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Charles Plumb, Jr.
Born 1942 (age 74–75)
Place of birth Gary, Indiana
Allegiance United States
Service/branch Seal of the United States Department of the NavyUnited States Navy
Years of service 1960 - 1991
Rank Captain
Battles/wars Vietnam War

Joseph Charles (Charlie) Plumb, Jr. USNR, (Ret.) (born November 3, 1942) is a United States Naval Academy graduate, former Navy fighter pilot, and Vietnam Prisoner of War (POW). Captain J. Charles Plumb graduated from the Naval Academy at Annapolis and went on to graduate Navy Flight School. After graduation, he was deployed on an aircraft carrier and flew Navy Fighter Jets over North Vietnam until he was shot down in 1967. He was held as a Prisoner of War until his release in 1973. Charles Plumb retired from the United States Navy Reserve with the rank of Captain after 31 years of service.[1] He currently resides in Westlake Village, California.

Early life and educationEdit

Plumb was born in Gary, Indiana, United States. He attended elementary school in Lecompton, KS, middle school at Milburn Jr. High, and graduated Shawnee Mission North High School in Merriam, KS in 1960.[2] That same year, he earned a congressional appointment to the United States Naval Academy in Annapolis, MD. He graduated four years later with the class of 1964 with a BS in Electrical Engineering.[3]

Military career – prisoner of warEdit

From the Naval Academy, Captain Plumb reported to flight training in Pensacola, FL, Meridian, MS, and the Naval Air Station in Beeville, TX (1964-1965). In November 1965 Plumb earned his Navy Wings, becoming a United States Naval Aviator. Shortly after, he reported directly to Miramar Naval Air Station in San Diego, CA. There, he flew the first adversarial flights in the development of a new Navy Fighter Weapons School, currently known as “TOPGUN.”[4] The next year, he was deployed on the aircraft carrier, USS Kitty Hawk, flying F-4 Phantom jets with Fighter Squadron VF-114, The Aardvarks.[5] He was shot down on May 19, 1967, during his 75th mission (five days before the end of his tour), captured, and survived 2,103 days as a POW until his release on February 18, 1973.[6] Following his repatriation, Plumb continued his Navy career in Reserve Squadrons holding four commands, including the carrier USS Coral Sea. He retired from the Naval Reserves in 1991 as a Navy Captain.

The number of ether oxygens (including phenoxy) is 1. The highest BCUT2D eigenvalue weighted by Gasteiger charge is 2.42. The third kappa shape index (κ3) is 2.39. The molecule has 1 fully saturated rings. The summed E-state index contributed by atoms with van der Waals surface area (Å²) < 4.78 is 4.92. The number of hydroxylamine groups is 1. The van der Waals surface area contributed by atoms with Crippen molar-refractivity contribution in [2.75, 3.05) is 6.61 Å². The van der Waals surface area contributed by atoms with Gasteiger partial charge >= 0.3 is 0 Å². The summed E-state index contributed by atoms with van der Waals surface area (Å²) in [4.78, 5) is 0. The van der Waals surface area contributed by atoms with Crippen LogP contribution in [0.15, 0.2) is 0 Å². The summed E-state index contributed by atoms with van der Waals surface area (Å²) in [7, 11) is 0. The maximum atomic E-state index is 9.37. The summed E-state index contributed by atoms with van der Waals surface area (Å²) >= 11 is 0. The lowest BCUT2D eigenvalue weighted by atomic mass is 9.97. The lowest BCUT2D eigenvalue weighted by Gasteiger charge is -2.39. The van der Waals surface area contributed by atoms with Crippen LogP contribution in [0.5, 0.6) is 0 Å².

Naval aircraft flown during military careerEdit

Captain Plumb has flown the T-34 Mentor, T-28 Trojan, T2J Buckeye, F9F Cougar, F11F Tiger, F-4 Phantom, A-4 Sky Hawk, A-7 Corsair, and F/A-18 Hornet.[7]

Military decorationsEdit

During his active time in the Navy, Captain Plumb earned the Bronze Star Medal, two Silver Star Medals, two Purple Heart Medals, the Legion of Merit Medal, POW Medal, Combat Action Ribbon, and Republic of Vietnam Campaign Medal.[7]

Post military – second careerEdit

Over the past 40 years, Captain Plumb has been a Professional Speaker and Business Consultant, relating his experience as a POW to every-day life.[8] He maintains his Commercial/Instrument Pilots License and currently owns and flies an Antique PT-19 Fairchild and an Experimental Long EZ. He continues his longstanding involvement with the Commemorative Air Force, holding the rank of Colonel.

ReferencesEdit

  1. "Jpseph Charles Plumb Bio". POWnetwork.org. http://www.pownetwork.org/bios/p/p064.htm. 
  2. Plumb, Charles (1973). I'm No Hero. USA: Independence Press. pp. 20–36. ISBN 1-881886-01-8. 
  3. "POW Bio". POWnetwork.org. http://www.pownetwork.org/bios/p/p064.htm. 
  4. "POW Bio". POWnetwork.org. http://www.pownetwork.org/bios/p/p064.htm. Retrieved September 13, 2013. 
  5. Evans, Mark L.. "USS Kitty Hawk (CV(A)-63)". History.navy.mil. http://www.history.navy.mil/danfs/k4/kitty_hawk-ii.html. Retrieved September 12, 2013. 
  6. Traux, SaraLloyd. "Making the Most of It". Santa Ynez Valley Journal. http://www.santaynezvalleyjournal.com/article.php?a=7428. Retrieved September 16, 2013. 
  7. 7.0 7.1 "J Charles Plumb, Capt Officer USN(Ret)". Navy.TogetherWeServed.com. http://navy.togetherweserved.com/usn/servlet/tws.webapp.WebApp?cmd=ShadowBoxReflectionProfile&type=Person&ID=531883. Retrieved September 12, 2013. 
  8. Baker, Bob. "'Triumph of an Ordinary Man' Ex-Pow Resurrects Pain, Pathos to Motivate Others". Los Angeles Times. http://articles.latimes.com/1985-12-15/news/mn-456_1_prisoner. Retrieved Sep 16, 2013. 

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